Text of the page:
Chris Nicholson is a photographer and writer based in southern Connecticut, New York City, and Charlotte, North Carolina, and is author of the book “Photographing National Parks.” He is also a partner and workshop leader with National Parks at Night LLC, which brings participants to magical and majestic destinations for extraordinary night photography adventures.
A magazine editor for ten years, Chris has worked independently since 2004, with his photography and writing appearing in over 30 publications, including Wired, Men’s Health, Golf Digest, Tennis magazine and the New York Times. He is also a book editor for National Parks Traveler, writes for websites such as Naturescapes and B&H Exlpora, and lectures at various photography conferences and events around the U.S. His work has been covered by Nikon, Luminous-Landscape, National Parks Traveler, Mother Nature Network and New York 1.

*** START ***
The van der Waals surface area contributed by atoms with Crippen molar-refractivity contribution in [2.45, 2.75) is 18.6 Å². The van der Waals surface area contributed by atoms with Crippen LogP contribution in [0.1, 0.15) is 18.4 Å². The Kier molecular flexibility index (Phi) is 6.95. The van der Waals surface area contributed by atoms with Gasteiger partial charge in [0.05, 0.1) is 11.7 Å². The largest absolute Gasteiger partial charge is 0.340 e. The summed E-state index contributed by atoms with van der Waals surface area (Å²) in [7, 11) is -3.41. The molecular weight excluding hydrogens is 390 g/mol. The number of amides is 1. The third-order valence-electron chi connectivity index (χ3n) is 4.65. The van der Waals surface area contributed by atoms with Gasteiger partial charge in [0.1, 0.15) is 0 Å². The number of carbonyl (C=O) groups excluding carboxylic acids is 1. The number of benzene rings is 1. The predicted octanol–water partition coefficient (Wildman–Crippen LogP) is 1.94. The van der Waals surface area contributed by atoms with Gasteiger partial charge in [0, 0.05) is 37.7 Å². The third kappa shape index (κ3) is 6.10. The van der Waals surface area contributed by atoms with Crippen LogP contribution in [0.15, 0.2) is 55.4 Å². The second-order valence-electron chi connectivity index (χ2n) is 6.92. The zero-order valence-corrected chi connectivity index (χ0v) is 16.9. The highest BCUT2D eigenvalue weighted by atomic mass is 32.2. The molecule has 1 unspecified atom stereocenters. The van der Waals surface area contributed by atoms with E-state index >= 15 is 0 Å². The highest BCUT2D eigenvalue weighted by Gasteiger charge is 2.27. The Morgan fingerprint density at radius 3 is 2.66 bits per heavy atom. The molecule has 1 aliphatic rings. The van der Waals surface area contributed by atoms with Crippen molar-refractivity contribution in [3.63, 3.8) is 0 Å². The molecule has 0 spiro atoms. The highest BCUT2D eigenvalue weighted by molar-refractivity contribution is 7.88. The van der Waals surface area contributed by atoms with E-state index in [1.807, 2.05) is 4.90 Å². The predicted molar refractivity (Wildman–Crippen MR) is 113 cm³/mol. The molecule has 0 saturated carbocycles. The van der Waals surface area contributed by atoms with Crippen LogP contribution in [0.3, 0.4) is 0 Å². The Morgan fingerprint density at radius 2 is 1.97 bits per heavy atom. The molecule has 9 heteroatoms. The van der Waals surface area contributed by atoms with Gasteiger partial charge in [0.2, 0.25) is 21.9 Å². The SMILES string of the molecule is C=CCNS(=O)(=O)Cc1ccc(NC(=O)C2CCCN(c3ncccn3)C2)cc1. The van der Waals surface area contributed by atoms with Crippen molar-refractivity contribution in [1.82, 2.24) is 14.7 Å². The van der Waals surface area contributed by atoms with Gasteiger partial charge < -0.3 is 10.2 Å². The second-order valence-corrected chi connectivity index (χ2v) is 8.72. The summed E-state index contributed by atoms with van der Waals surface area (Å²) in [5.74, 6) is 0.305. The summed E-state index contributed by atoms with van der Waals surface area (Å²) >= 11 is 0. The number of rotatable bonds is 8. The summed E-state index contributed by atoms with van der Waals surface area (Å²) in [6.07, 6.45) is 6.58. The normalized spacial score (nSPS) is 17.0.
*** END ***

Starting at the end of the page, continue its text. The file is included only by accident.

Chris works in a primarily conservative photography style, believing that ideal composition is simple, strong and powerful. He has covered locations in Australia and throughout the continental United States (especially in New England, which he considers to be one of the most aesthetically unique regions of America).
Throughout his career he has also studied and worked in the American national parks. Whether for publishing assignments or personal work, Chris travels to parks several times per year for photography and related projects. Over the past two decades he has paid particular attention to Acadia, Everglades, Grand Teton, Great Smoky Mountains, Olympic, Shenandoah and Yellowstone, visiting and photographing those seven a combined 28 times.
Chris regularly lectures at the B&H Event Space in New York City, is a Maine Media Workshops + College instructor, and has been a featured presenter at the OPTIC Imaging Conference sponsored by B&H Photo Video and Lindblad Expeditions, at the PhotoPlus International Conference and Expo, for the Sierra Club, and for various regional camera clubs.
Chris is married and has a baby daughter, Maggie, who is tremendously talented at distracting him.